Day 7: Crater Lake National Park, OR to Bend, OR

Today takes us from the elevation-chilled caldera of Crater Lake to the craft beer paradise of Bend along a series of troublesome logging highways…

Ours is a breakfast of three parts. First, we polish off the remaining salmon-brussels-sprouts-pasta dish from last night; second, we visit Pinnacles down at the end of the road that passes by the Lost Creek campground; third, we cook up some oatmeal and tea for a bit of warmth.

But first, Pinnacles: it’s awesome. Pinnacles is a series of rock spires, or fumaroles, formed by the river-aided erosion of soft pumice around these cores of geothermally-cured rock. Here’s a National Park Service plate from 1942 depicting these striking formations:

After our breakfast, we start on our journey around the rest of the East Rim, which affords many picturesque views over the caldera and Wizard Island within:

The road is cold, bitterly so, and we wrap ourselves up in every layer we have at our disposal to keep warm. Trouble is, our gloves are a weak point in this armor - we should really get something warmer than thin leather…

After 25 or so miles of meandering around the rim, we come at last to the road leading out through the Pumice Desert to the 138:

It’s then onto the 138, which is long and straight and bordered on both sides by intensively-logged forest. We’ve progressed into high mountain desert and semi-arid landscape, which in practical terms means our way down the 138 is only slightly less chill-inducing than the Rim Drive. Nevertheless, we persevere, and even manage to snap this photo of our scooter’s 5555.5-th mile:

The 138 Ts into the 97, which is a lot busier but no less straight, long, and cold, so that now we have massive logging trucks to contend with in addition to the other hardships. Halfway to Bend, we stop to fuel up at this small gas station, around the side of which there’s a Bud Light ad positioned next to a section of crumbling wall.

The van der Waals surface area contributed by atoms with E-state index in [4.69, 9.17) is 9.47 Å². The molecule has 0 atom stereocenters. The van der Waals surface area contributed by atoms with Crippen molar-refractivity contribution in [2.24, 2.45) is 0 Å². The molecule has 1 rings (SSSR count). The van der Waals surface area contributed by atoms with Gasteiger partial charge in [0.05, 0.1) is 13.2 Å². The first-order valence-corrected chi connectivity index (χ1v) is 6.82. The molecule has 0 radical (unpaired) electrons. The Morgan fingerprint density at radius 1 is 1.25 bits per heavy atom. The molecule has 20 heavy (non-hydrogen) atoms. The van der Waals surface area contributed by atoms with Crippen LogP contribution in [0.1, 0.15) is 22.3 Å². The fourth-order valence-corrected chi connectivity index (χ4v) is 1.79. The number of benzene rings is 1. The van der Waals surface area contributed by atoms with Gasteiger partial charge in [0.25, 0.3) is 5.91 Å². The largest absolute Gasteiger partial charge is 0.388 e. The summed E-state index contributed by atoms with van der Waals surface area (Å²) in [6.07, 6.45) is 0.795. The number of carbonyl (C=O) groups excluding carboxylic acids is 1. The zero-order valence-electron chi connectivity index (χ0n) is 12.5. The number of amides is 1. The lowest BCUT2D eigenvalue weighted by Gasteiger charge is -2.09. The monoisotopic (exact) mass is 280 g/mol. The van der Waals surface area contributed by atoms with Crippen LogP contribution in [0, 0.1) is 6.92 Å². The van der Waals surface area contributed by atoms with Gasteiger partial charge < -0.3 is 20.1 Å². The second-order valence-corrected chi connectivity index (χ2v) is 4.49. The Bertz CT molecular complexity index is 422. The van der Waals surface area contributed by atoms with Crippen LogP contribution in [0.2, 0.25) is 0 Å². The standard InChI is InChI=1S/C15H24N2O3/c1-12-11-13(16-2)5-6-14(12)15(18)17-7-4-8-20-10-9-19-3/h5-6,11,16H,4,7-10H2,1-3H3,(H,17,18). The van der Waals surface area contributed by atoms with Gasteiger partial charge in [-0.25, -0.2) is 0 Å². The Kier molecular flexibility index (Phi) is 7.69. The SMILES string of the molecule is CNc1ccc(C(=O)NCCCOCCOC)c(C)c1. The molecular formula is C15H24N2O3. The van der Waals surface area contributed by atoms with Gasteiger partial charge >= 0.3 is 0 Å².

There’s also this sign, which speaks for itself:

Rolling into Bend, we find something we never expected to: a Laughing Planet franchise, which is apparently a Big Deal in Oregon now. It also looks all weird and corporate, in stark contrast to the unabashedly hippie-ish vibes of the original Bloomington location. The seasonal special is calabacitas, a sort of spicy sautée of summer squash with corn and chiles.

Now we just need a place to stay, so we inquire at the local tourism office. This turns out to be a surprisingly good way to get information most of the time, as long as you make it clear what you’re looking for - some places will try their hardest to upsell you at every opportunity, but not this office. We’re soon swimming in a profusion of maps: a map of local breweries and brewpubs, a map of pedestrian and cycling trails, a detailed state map of Oregon…

…but we still need somewhere to stay, so we decide to check out the Mill Inn Bed and Breakfast. Of note, there is a hot tub, which we promptly put to good use:

We’re in the Mt. Bachelor room this first night, which is festooned with posters of the mountain, skis, and a massive toboggan bolted vertically into the wall to double as a coat rack.

Bend itself is wonderfully situated on the river, with lots of parkland to stroll around in:

It’s not hard to see why there’s such an outdoors culture here, and we see ample evidence of it on our walk around town: kayakers testing their skills on the city-maintained Class 2 rapids, soccer games on the fields across the river, picnickers enjoying a late afternoon snack in the riverside park…

We even spot a family playing a fun game: their kids take turns doing Superman spread-eagle jumps off a rock into their father’s arms.

The approach Bend takes to its river is awesome - rather than posting “DO NOT USE, BLAH BLAH BLAH DEATH” signs everywhere, they provide helpful and useful information on how to navigate the river safely:

Enough exercise for one day - time for beer! Silver Moon wins the Savage “Information Visualization” award for sampler receptacle design:

And, of course, we make pilgrimage to the Deschutes brewpub downtown for a delicious (and very beery) dinner:

Liberally libated, we repair for the night to our bed and breakfast - we’ll likely spend tomorrow here as well, as we could use the rest (and we have a few practical matters to attend to besides…)